Friday, February 02, 2007

Boys will be boys...

In one of the large Norwegian newspapers there was recently an article about game addiction, and how Norwegian hospitals are now treating young people who can't deal with their game addiction. They describe gaming and the feeling of mastery that you get from games as a high, comparable with using drugs or alcohol.

Yes, games are designed to give a feeling of control and mastery. We all like it. It's what drives research, athletes, artists. It's what gives us reliable, competent people in all kind of positions. It's not a bad thing.

The problem appears when a game is the only place where a human being can feel like they do anything good, where they have any kind of self-worth and are important to others.

Recently (but long before WoW) the performance of boys has dropped dramatically in schools not only in Norway, but all over the western world. Girls outperform them in many ways, mastering the education system, taking control of their futures. The educational systems have been adjusted to foster this, and it has been successful. Girls get better grades, girls continue for higher education. So far the professors are still men, but if nothing happens the gender gap will soon go the other way, as girls master the system of education, and boys fall by the side.

Education is the most important thing a person does from they are 6 years old until they are 25. If they can't perform well in this field, they are failures. Failures in the eyes of family, friends and the society in general. They know they will never get the job they want, they know a million little decisions are taken away from them.

I think this is very, very wrong.

People are individuals. Not all are cut out for 19 years of school, and they shouldn't be. There are so many other types of tasks, tasks which ask for other skills than the ability to control your physical and mental urges for hours and hours, while paying attention and processing information you are being fed. The society needs to change, to aknowledge the importance of all tasks which keeps the world moving towards a balanced and sustainable future. While we need a big stack of researchers and we need them NOW, that doesn't mean we don't need the other potential in a population. Knowing things are going down the drain isn't enough, if nobody can actually do the work to get us out of that sewer.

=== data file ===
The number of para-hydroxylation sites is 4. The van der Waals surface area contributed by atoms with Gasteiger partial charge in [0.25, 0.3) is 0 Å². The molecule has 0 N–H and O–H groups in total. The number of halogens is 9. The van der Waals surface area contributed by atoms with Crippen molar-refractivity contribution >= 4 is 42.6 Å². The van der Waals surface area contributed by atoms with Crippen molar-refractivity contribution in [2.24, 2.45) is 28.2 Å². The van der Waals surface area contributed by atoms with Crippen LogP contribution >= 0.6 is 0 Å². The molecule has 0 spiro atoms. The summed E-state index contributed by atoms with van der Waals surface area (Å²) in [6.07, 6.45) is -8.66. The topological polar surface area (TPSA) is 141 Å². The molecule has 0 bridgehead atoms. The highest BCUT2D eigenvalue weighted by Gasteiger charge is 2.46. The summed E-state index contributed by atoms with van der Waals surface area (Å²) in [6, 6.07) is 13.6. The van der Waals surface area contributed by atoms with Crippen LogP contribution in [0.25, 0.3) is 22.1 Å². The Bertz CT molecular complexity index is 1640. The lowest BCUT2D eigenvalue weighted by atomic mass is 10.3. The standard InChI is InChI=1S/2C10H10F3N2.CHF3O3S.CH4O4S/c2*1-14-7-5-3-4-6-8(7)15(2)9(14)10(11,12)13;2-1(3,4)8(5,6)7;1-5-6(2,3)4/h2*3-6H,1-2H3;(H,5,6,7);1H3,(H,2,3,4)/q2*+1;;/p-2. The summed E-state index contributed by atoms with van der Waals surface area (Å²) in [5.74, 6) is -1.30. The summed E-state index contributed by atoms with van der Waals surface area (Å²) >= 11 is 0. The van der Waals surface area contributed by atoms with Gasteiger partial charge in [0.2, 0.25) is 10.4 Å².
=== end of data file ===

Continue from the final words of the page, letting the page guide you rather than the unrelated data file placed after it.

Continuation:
As for the boys? They shouldn't need to play WoW to feel appreciated. They shouldn't need to be a brilliant warlock in order to feel they have something they can actually be good at. Being young is hard, and society doesn't make it easier through rewarding only some types of expertize, while severely punishing the pursuit of many different interests. When I was in high-school, these boys skipped class to work the boats (work farms, do other types of unskilled seasonal labour which still existed and was still available to youngsters), trumping their lack of success at school with the thick wad of cash in their pockets. What is there for the 16 year old who needs to feel he does something that matters? Robots stole his job. Then we designed mobs to keep him occupied and off the streets.

The irony is overwhelming.


thomas said...

Great post, Torill! I have written a response to it, and hopefully there might grow a fruitful debate from your thoughts and mine.

You know where I have posted it (but this time I also published it in Dagbladet's weblog. For the sake of the debate!)

s4dfish said...

I think your post hits on a lot of very valid points. Here in the States a Bachelors degree is almost required for any non-labor type of employment. which, in my opinion, has watered down the value of getting that degree. I think that he 4 year degree is what the High School Diploma was 40 years ago, simply the requirement to most anywhere in life.